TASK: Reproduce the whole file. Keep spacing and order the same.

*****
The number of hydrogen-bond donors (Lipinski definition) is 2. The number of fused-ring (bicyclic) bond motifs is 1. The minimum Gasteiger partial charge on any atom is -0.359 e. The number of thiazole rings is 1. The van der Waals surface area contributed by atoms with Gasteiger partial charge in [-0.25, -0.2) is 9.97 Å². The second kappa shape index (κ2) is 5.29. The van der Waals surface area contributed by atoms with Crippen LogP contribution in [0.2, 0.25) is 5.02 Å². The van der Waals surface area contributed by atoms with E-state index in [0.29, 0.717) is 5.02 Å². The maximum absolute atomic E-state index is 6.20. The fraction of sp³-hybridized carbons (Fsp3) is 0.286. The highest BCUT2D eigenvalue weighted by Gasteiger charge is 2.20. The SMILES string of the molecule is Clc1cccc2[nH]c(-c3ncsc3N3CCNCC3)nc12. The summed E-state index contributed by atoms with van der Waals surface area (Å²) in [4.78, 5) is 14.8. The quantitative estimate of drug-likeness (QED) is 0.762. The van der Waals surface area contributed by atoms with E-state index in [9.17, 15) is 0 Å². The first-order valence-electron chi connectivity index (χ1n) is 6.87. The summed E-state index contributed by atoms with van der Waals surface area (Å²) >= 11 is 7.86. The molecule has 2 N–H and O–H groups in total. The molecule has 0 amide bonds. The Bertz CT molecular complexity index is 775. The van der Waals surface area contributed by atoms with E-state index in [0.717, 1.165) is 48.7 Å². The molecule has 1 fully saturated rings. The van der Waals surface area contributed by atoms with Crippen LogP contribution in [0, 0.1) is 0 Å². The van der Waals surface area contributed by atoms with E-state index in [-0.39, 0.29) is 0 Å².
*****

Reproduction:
The number of hydrogen-bond donors (Lipinski definition) is 2. The number of fused-ring (bicyclic) bond motifs is 1. The minimum Gasteiger partial charge on any atom is -0.359 e. The number of thiazole rings is 1. The van der Waals surface area contributed by atoms with Gasteiger partial charge in [-0.25, -0.2) is 9.97 Å². The second kappa shape index (κ2) is 5.29. The van der Waals surface area contributed by atoms with Crippen LogP contribution in [0.2, 0.25) is 5.02 Å². The van der Waals surface area contributed by atoms with E-state index in [0.29, 0.717) is 5.02 Å². The maximum absolute atomic E-state index is 6.20. The fraction of sp³-hybridized carbons (Fsp3) is 0.286. The highest BCUT2D eigenvalue weighted by Gasteiger charge is 2.20. The SMILES string of the molecule is Clc1cccc2[nH]c(-c3ncsc3N3CCNCC3)nc12. The summed E-state index contributed by atoms with van der Waals surface area (Å²) in [4.78, 5) is 14.8. The quantitative estimate of drug-likeness (QED) is 0.762. The van der Waals surface area contributed by atoms with E-state index in [9.17, 15) is 0 Å². The first-order valence-electron chi connectivity index (χ1n) is 6.87. The summed E-state index contributed by atoms with van der Waals surface area (Å²) >= 11 is 7.86. The molecule has 2 N–H and O–H groups in total. The molecule has 0 amide bonds. The Bertz CT molecular complexity index is 775. The van der Waals surface area contributed by atoms with E-state index in [0.717, 1.165) is 48.7 Å². The molecule has 1 fully saturated rings. The van der Waals surface area contributed by atoms with Crippen LogP contribution in [0, 0.1) is 0 Å². The van der Waals surface area contributed by atoms with E-state index in [-0.39, 0.29) is 0 Å².